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1st Time Incubating - Timing Question on starting eggs - Multiple batches

post #1 of 4
Thread Starter 

Is there an issue with putting a batch of eggs in to start and another batch of eggs a week later?  The obvious downside is that you can't really get into the incubator to clean it out if there is any mess on the bottom after the first eggs hatch - seems like this could be solved by putting the eggs on little paper trays before hatching.

 

Rational for this is that I have one chicken I'd like to incubate a dozen eggs from.  From my reading - it sounds like your success rate drops on the eggs making it after they have been sitting for a week.  Therefore to get a dozen eggs - it seems like i'd have a better shot putting in a half dozen now and a half dozen more when they are gathered.

 

Any thoughts?

post #2 of 4
How you store them has a lot of effect on how fast the hatchability drops off. If you can store them in some place with fairly high humidity in the mid-50’s, store them pointy side down, and turn on a regular basis you can get decent results storing for longer than a week. The further you are from the ideal the faster hatchability drops.

We call what you are talking about a staggered hatch. How do you handle humidity and turning during lockdown for the first batch? People manage it but it can hurt your hatchability in the later eggs.

The chicks that hatch make a mess. They poop and there is goop in there from the eggs. In that high humidity that will start to stink pretty soon. In my opinion you want to take the incubator apart and clean it up once the first hatch is over. You could make clean-up easier by spreading non-slick paper or some type of plastic or rubber covering, but the chicks that hatch will be crawling all over the place. It would need to cover the floor. And if you have the open water reservoirs to boost humidity under the chicks you might need to empty the water. Still, it should be doable.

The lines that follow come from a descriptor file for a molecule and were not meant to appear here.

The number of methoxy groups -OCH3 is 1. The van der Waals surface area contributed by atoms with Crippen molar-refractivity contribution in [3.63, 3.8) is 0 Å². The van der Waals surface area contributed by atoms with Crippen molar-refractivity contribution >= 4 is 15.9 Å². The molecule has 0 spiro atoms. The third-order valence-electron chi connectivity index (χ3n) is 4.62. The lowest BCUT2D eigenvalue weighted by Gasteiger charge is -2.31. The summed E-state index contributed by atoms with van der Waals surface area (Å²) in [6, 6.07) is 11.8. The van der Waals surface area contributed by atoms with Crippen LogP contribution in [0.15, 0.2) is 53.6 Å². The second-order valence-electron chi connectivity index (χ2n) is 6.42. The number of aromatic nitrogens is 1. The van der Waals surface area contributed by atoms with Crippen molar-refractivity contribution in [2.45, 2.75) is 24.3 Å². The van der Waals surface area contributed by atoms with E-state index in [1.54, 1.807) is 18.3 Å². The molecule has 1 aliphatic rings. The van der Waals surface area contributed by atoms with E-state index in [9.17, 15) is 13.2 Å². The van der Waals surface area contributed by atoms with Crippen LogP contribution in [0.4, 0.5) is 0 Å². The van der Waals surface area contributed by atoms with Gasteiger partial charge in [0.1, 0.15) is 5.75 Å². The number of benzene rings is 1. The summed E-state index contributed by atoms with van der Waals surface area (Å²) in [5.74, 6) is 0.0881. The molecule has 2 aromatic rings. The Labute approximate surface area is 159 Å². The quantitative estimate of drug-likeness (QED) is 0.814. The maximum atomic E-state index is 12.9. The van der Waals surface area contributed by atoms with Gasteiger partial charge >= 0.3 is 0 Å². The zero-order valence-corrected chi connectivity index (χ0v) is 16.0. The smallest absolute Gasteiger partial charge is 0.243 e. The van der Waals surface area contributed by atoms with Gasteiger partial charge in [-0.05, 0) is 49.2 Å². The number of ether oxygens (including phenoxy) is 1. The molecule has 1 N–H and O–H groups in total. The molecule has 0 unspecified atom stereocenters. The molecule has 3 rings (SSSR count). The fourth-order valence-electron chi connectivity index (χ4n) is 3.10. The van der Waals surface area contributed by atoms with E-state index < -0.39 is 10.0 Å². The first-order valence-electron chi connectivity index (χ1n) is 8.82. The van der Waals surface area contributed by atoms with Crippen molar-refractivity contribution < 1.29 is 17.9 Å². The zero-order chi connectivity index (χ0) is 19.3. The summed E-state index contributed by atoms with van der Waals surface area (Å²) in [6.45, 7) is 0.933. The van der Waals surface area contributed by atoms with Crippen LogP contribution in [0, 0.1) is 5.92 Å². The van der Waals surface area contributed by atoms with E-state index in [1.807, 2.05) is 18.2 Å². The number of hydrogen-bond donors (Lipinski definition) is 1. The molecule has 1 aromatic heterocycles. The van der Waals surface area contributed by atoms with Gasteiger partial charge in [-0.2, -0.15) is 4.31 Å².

Since they crawl all over and are really messy, poop and goop, they will get the unhatched eggs dirty. That can let bacteria get into your later eggs and destroy that part of the hatch. The solution is to stop them from crawling on the later eggs. Maybe put a barrier across the incubator made out of hardware cloth or form a basket out of hardware cloth and put that over the first eggs to hatch. Some people use mesh plastic baskets some fruit or veggies come in.

The ideal solution is to get or make a second incubator to be used only as a hatcher. Most serial staggered hatchers have more than one incubator.

It can be done but I’d concentrate on getting everything right for the first eggs. Anything from the second hatch would be considered a bonus.

Good luck!

When you come to a fork in the road, take it.

 

"If you make every game a life-and-death proposition, you're going to have problems. For one thing, you'll be dead a lot." — former North Carolina coach Dean Smith

 

http://www.backyardchickens.com/a/how-much-room-do-chickens-need

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When you come to a fork in the road, take it.

 

"If you make every game a life-and-death proposition, you're going to have problems. For one thing, you'll be dead a lot." — former North Carolina coach Dean Smith

 

http://www.backyardchickens.com/a/how-much-room-do-chickens-need

Reply
post #3 of 4
Thread Starter 
Quote:
Originally Posted by Ridgerunner View Post

How you store them has a lot of effect on how fast the hatchability drops off. If you can store them in some place with fairly high humidity in the mid-50’s, store them pointy side down, and turn on a regular basis you can get decent results storing for longer than a week. The further you are from the ideal the faster hatchability drops.